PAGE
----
For a while there, Danielle’s favorite comeback was, “You fancy, huh?” (I can only assume partly because of this song). Saturday morning dawned, and Dani and I got ready to hit the tailgate trail by pulling on every possible black-and-gold accessory over our already black-and-gold attire. Scarf? Check. Eyeliner? Check. Sunglasses? Check. We fancy, yeah.

Appears to have paid off.
Seeing as we faced the paparazzi in the form of Katie, Kathryn’s mom and Laura’s dad, it appears to have paid off.

“Fancy” is another way to describe the Twain tailgate, too. The Davison and Jankowski families always put together a great spread for gameday, and I am always so appreciative of how much they get in spirit. Also, in accordance with tradition since 2009, we had a cake for fellow Twainer Andrew’s birthday.

1380623_2892114019159_659208005_n
He doesn’t even look surprised anymore.

5. “Barlights” by Fun.
Some of the most memorable parts of the weekend came in the small moments. As we walked from Ryan’s apartment to the District on Saturday afternoon, I had Fun.’s “Barlights” stuck in my head. There was something so perfect about that walk down University Avenue. Ryan, Dan and Zach were passing a plastic football they had gotten at the parade between them, risking life and limb to keep it in their possession. Hannah, Christina and I walked in the center of the flight pattern, dodging once in a while and watching as bad passes sent each one of them careening into parked cars or running into the middle of the street. The weather was warm with a good breeze; our laughter as crisp as the autumn leaves beneath our feet. And all the while, I sang in my head: “I don’t need to be reminded that this is how it was,” like Nate Ruess himself was telling me to remember this moment forever because like those “barlights blinking in time,” all the details of that moment contributed to how much I felt alive.*

*If that sounds overly poetic, I apologize. I am a writer, after all. 

In Up, Russell makes the astute observation that “That might sound boring, but I think the boring stuff is the stuff I remember the most.” Walking to a bar might sound jejune compared to the emotions running during the game, but to me it was one of the most special parts of the weekend. Coming home doesn’t have to be filled with constant excitement. In fact, the normal monotony is what makes it feel like you never left.

6. “Everybody Hurts” by R.E.M
Unwilling and unable to shell out $80 for a ticket to Faurot Field, I watched the game at Big XII (not Campus Bar and Grill, as Buzzfeed’s Dan Oshinsky thankfully recognized in his article) with Dan, Hannah and Maggie. A heartbreaking loss to the South Carolina Gamecocks — hark, oh dirty puns! — resulted in this moment afterward when game-goers and bar-sitters alike reconvened to cry together and listen to Zach play R.E.M’s “Everybody Hurts” on his phone.

1385289_10151938619478818_797646107_n
Don’t let yourself gooooooo, ’cause everybody criiiiiiies, and everybody huuuuuuuuuurts sometimes.

It wouldn’t hurt for long, however, when Dan and I hit Roxy’s for one last hurrah (despite the music being strange and the dancefloor a little more somber after the Tiger’s depressing loss). The next morning brought brunch with Keenan and Amanda (le mie amiche dei corsi d’italiano — my friends from Italian classes) at the Heidelberg and a meetup at Flatbranch with the Twainers before Katie and I had to leave for our real homes in Chicago.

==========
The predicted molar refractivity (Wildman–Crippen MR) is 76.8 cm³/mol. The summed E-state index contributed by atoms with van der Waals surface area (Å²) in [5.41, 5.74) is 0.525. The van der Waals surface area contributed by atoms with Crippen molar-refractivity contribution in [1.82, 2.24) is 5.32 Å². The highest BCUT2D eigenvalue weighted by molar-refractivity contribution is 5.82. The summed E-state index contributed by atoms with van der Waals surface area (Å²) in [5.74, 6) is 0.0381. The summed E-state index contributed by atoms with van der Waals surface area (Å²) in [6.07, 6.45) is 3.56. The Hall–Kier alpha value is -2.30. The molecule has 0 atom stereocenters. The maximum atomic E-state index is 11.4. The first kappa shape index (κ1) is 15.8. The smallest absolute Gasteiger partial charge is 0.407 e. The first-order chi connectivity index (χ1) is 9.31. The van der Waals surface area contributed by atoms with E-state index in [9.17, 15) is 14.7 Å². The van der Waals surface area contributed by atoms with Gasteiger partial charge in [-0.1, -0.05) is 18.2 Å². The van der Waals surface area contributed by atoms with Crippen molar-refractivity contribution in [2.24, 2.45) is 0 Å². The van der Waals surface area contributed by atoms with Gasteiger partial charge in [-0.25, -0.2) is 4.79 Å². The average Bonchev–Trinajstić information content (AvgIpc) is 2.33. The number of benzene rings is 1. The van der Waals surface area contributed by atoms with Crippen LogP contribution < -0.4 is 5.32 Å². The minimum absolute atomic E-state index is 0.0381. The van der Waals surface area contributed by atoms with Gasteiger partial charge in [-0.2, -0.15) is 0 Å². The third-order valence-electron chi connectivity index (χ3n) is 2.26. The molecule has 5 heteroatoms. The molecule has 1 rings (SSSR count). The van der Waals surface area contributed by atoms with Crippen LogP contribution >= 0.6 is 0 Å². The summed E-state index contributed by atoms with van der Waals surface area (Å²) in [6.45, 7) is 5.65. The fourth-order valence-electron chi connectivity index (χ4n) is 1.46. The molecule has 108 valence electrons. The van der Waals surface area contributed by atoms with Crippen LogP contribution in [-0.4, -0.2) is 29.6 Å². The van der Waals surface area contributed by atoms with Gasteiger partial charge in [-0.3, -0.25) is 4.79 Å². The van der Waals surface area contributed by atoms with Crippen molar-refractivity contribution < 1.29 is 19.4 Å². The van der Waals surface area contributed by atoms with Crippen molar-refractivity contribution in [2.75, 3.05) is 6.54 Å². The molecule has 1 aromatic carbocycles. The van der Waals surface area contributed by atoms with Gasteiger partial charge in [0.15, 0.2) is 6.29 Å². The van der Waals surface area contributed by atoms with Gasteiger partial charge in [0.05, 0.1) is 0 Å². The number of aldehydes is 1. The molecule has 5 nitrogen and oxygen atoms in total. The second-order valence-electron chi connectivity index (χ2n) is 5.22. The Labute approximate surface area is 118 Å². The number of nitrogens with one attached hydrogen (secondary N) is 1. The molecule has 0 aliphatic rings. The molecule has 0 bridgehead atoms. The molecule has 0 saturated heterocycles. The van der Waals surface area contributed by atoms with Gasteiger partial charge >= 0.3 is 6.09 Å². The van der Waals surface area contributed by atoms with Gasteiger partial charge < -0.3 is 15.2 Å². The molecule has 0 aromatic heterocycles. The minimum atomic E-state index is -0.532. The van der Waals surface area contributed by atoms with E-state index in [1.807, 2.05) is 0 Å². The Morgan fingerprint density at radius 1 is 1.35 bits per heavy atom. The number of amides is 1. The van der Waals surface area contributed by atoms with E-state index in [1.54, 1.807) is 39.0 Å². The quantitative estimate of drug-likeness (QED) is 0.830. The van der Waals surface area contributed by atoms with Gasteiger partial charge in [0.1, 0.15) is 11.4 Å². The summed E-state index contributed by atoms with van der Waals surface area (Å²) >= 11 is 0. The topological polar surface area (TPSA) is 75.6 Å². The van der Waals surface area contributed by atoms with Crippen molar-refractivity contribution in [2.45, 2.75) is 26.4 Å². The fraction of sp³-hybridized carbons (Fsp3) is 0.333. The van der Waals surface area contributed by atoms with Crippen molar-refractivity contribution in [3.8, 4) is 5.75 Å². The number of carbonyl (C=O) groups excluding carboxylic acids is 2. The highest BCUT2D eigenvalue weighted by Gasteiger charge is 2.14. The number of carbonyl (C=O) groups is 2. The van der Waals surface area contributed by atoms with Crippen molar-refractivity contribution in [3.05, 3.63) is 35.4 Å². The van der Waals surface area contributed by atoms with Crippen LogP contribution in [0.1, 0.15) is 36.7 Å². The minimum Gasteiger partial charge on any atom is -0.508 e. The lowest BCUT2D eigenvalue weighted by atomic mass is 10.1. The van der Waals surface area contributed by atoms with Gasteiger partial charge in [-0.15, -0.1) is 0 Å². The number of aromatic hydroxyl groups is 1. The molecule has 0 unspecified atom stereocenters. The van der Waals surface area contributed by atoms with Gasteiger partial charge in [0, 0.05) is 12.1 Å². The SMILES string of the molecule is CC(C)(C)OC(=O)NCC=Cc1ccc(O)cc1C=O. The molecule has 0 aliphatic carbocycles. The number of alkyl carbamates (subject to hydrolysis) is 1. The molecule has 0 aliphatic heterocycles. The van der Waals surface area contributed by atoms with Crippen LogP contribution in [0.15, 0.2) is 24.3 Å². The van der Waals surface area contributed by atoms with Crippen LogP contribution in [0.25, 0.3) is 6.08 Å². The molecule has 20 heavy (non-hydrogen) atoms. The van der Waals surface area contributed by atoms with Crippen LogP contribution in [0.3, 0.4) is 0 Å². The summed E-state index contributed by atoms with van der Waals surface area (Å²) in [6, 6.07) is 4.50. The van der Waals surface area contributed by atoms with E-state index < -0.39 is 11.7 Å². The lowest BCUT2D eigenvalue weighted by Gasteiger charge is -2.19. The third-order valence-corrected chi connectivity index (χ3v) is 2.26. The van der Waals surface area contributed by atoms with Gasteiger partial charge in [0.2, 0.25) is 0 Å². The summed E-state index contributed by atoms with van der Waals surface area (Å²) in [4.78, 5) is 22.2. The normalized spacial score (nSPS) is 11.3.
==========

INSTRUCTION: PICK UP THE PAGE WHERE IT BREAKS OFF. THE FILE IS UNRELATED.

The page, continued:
d
Buon giorno, principesse! (Queue tearing up at that reference to Life is Beautiful.)
d
As we sat in the corner table at Flatbranch, something in me forgot that this was temporary. Looking across the table at Andrew, Laura, Sherman; hearing Katie and Shaina on my right and Stephanie and Kathryn on my left. It could have been four years ago. And that made it harder to leave.

7. “Stuck in the Middle With You” by Stealers Wheel
This one closes the list for a few reasons. The first is that when Katie, her roommate Hannah and I were driving back to Chicago, we hit the same one-lane snag on 55 as we did going down. Like clockwork, Hannah hit the brake and the radio started playing this — naturally, Katie and I started dying with both frustration and recognition of the irony.

But the idea of being “stuck in the middle” applies to more than just bumper-to-bumper traffic, specifically that no longer am I stuck in the middle with any of these people. Katie and I weren’t involved in the same things beyond living together for nine months and attending J-School classes in the beginning of our college careers. But something that Mizzou gave us — gave me and all my friends, really — was the foundation for resilient-as-the-columns friendships. That’s what homecoming was all about this year. It wasn’t a return to the campus itself, but a visitation to the foundation of the friendships I made during and have kept since my time at MU.

So I’ll say this to all those about to leave college in December or May: homecoming might not seem like a big deal now, but wait until you’re five months after graduating and living a state away. Wait until you realize that the only time you can really call your old college town “home” is for one weekend in October, where you dig all your spirit wear out of the basement, find an air mattress or couch to crash on and hear your voice crack a few times while belting out the school song. Wait until homecoming is officially the time to return to the place that taught you things you never imagined you didn’t know and to the people who taught you how to laugh at yourself and be a stronger person.

Wait until you realize that you not only can, but also want, to go home again.